The Grinch Review

Illumination Delivers Another Perfectly Acceptable if not Necessarily Exceptional Animated Diversion in this Re-Telling of the Dr. Suess Classic.

Bohemian Rhapsody Review

This Queen biopic Fails to Transcend the Genre the Way its Subjects Transcended the Music Scene, but at Least the Music is Good.

Overlord Review

Overlord Combines the Terror of War with the Terror of a Zombie Apocalypse and Accomplishes Exactly what it Means To.

The Nutcraker and the Four Realms Review

An All-Star Cast Attempts to Usher The Nutcracker Story to a New Generation Via Disney Blockbuster, but Unfortunately the Results Fall Short of the Ambition.

A Star is Born Review

Bradley Cooper Writes, Directs, Sings, and Stars in this Fourth Incarnation of this Story Alongside Lady Gaga to Rapturous Results.

MISSION: IMPOSSIBLE - ROGUE NATION Review

Within the first minute of the latest Mission: Impossible film, Tom Cruise is sprinting across the screen. Within the first two minutes, Tom Cruise is walking across the top of an airplane. By the time one hundred and twenty five minutes have passed Tom Cruise has done so many unbelievable things and taken so many insane chances as Ethan Hunt that it's a wonder he's alive and ready to go on any more missions at all (is that a spoiler? Please). Currently, Tom Cruise is a mere four years younger than Jon Voight was when the first Mission: Impossible was released almost twenty years ago. Cruise realizes his time as international super spy and man of mystery is running out (why do you think he's so eager to get a jump on the next installment as he's indicated in the press rounds for this film?). Cruise knows his body won't be able to continue doing outlandish stunt work forever and he knows that the time is coming where watching him run, jump and shoot would be more funny than thrilling were he still to be relying on this franchise into his sixties. Cruise has maybe two more Mission films left in him and that's if they're more prompt than they've ever been with these movies. This perspective isn't brought up to be a downer or to make audiences more aware of the fragility of time, but simply to say that we won't always have the opportunity to walk into our multiplex and see a Tom Cruise action picture. Cherish this. That Cruise himself clearly pours so much effort and heart into making these movies and that he continues to choose directors who want to make them as authentically as possible while bringing their own unique style to the proceedings is also reason to be appreciative. While there have been, are and always will be movie franchises similar to Mission: Impossible, what makes Ethan Hunt different from James Bond or even Jason Bourne is his ability to grow. Hunt is wholly Cruise's character whereas Bond has a roster of representatives and Bourne has to deal with not really knowing who he is himself. Hunt, through the arc of Cruise needing this franchise just as much as it needs him, has come to represent our most intimate connection with Cruise, the actor, given it's the only character he's portrayed repeatedly. Under these circumstances, Hunt's arc from young upstart agent to desperate family man eager to escape his fate to a man who's now accepted what he's meant to be only makes each new installment all the more interesting-and Rogue Nation is no exception.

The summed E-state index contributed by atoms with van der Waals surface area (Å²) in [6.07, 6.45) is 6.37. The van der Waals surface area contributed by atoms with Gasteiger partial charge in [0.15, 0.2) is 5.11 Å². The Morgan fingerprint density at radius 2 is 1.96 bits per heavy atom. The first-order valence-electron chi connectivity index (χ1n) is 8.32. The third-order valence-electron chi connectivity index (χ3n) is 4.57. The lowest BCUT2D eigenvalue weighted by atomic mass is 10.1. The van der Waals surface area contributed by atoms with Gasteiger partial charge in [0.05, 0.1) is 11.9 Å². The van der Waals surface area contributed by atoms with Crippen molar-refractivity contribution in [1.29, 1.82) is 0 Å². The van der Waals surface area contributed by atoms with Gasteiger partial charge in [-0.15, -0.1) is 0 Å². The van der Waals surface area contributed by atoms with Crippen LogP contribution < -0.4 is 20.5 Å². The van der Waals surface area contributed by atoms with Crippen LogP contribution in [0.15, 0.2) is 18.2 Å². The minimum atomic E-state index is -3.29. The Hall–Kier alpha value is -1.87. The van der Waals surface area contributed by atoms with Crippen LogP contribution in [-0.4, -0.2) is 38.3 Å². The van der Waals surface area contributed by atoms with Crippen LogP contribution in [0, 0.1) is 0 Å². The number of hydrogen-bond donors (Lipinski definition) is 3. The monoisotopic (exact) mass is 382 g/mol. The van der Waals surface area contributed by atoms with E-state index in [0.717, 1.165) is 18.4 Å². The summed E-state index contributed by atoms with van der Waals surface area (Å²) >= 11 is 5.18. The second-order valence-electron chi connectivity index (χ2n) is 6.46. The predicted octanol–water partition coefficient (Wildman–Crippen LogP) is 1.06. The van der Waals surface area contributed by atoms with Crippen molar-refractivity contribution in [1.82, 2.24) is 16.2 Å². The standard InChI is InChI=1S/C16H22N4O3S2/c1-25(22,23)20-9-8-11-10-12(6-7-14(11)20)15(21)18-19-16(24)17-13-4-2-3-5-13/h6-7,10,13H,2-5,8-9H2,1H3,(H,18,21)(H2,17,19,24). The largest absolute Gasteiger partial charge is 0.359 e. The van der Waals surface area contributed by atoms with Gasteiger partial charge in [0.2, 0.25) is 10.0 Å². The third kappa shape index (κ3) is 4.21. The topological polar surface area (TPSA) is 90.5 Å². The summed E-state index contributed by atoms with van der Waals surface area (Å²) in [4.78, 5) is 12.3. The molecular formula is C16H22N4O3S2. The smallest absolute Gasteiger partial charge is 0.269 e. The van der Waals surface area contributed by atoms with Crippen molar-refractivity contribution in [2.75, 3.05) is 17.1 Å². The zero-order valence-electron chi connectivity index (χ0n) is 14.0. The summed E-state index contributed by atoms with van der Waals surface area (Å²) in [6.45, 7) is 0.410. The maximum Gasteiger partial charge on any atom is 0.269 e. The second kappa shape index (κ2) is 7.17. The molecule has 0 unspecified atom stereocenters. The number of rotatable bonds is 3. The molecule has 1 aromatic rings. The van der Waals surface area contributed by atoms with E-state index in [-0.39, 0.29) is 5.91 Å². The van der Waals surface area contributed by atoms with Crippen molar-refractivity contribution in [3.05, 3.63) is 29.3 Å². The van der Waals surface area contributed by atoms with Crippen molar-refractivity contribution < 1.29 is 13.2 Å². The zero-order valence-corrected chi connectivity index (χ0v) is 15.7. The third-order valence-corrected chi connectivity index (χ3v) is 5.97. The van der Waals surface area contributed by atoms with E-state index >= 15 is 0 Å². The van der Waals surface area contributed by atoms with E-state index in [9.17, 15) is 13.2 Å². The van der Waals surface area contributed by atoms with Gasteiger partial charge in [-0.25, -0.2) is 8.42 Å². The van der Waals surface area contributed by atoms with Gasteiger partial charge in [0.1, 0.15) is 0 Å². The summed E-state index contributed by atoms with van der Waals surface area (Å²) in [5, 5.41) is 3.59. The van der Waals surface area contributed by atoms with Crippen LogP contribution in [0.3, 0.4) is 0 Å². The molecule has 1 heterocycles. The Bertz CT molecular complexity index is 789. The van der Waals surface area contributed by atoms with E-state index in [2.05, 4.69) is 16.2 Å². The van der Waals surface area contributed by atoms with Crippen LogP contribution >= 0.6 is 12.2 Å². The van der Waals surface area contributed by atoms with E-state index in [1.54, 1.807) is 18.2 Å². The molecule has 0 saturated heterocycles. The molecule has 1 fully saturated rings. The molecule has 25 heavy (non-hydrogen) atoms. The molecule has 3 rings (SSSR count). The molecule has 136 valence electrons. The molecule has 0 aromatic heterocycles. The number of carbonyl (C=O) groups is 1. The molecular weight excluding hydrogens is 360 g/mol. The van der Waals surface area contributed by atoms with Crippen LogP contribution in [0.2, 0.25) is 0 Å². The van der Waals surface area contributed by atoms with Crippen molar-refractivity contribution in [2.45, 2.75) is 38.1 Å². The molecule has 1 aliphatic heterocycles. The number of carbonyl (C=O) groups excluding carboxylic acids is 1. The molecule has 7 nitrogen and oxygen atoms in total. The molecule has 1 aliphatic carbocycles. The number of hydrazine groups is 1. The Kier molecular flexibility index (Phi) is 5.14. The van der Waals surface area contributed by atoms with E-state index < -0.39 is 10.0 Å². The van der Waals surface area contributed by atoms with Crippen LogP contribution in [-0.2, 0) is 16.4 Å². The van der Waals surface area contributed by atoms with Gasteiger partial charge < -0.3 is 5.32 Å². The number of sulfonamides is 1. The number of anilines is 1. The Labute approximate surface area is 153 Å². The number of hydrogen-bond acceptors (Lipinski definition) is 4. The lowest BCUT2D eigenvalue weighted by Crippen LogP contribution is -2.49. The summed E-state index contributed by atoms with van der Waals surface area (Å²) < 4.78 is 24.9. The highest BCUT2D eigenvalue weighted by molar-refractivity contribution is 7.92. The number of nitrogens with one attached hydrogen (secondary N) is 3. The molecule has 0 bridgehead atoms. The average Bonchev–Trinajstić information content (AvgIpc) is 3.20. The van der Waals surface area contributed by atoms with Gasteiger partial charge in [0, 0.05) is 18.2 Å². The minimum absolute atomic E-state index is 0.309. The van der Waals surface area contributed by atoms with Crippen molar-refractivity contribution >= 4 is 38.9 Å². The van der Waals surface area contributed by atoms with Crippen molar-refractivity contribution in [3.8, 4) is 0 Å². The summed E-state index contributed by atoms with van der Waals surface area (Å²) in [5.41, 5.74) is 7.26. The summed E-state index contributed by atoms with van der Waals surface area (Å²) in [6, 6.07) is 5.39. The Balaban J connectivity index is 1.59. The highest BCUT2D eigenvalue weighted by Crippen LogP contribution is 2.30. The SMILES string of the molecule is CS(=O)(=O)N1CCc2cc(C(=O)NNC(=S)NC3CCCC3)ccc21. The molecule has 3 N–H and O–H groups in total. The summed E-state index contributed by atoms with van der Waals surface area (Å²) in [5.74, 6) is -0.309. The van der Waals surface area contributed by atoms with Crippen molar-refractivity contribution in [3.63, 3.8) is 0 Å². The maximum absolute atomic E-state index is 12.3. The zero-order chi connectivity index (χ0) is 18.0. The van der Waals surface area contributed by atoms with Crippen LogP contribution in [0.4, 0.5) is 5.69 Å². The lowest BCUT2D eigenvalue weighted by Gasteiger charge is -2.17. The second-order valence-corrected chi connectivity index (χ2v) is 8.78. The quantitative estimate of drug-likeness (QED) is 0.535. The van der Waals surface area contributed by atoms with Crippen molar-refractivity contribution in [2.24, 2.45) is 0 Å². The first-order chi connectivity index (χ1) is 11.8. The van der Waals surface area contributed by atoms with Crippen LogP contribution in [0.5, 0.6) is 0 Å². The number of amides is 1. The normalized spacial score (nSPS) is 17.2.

New Trailer & Posters for BLACK MASS Starring Johnny Depp

Black Mass, the third feature from director Scott Cooper (Crazy Heart, Out of the Furnace), is one of my most anticipated films of the fall. It was recently announced the film would have its world premiere at the Venice Film Festival as well as make an appearance at the Toronto International Film festival shortly before it's wide release date. While the first trailer teased the seeming sinister performance of Johnny Depp, this latest trailer highlights the thick plot of the film. Depp plays gangster Whitey Bulger who is the most infamous violent criminal in the history of South Boston and just so happens to be the brother of a state senator (Benedict Cumberbatch). Bulger became an FBI informant to take down a Mafia family invading his turf while still conducting himself in all kinds of horrible ways. Simply put: I love movies like this-the ones that are now slight period pieces, crime sagas with a tone you can smell just from reading the synopsis or seeing stills along with a cast of great talent playing the story to its highest potential. I was a big fan of Crazy Heart and was on the loving side of Furnace when it came and went quietly at the end of 2013 and so, if nothing else, I look forward to what Cooper has to offer next and it looks as if he has plenty to work with. Cooper knows how to elicit an atmosphere and in attempting his first period piece, that will be key to the critical success of the film as well as hopefully its commercial prospects. Black Mass also stars Sienna Miller, Joel Edgerton, Juno Temple, Dakota Johnson, Kevin Bacon, Corey Stoll, Adam Scott, Peter Sarsgaard, Julianne Nicholson, Jesse Plemons and opens on September 18th.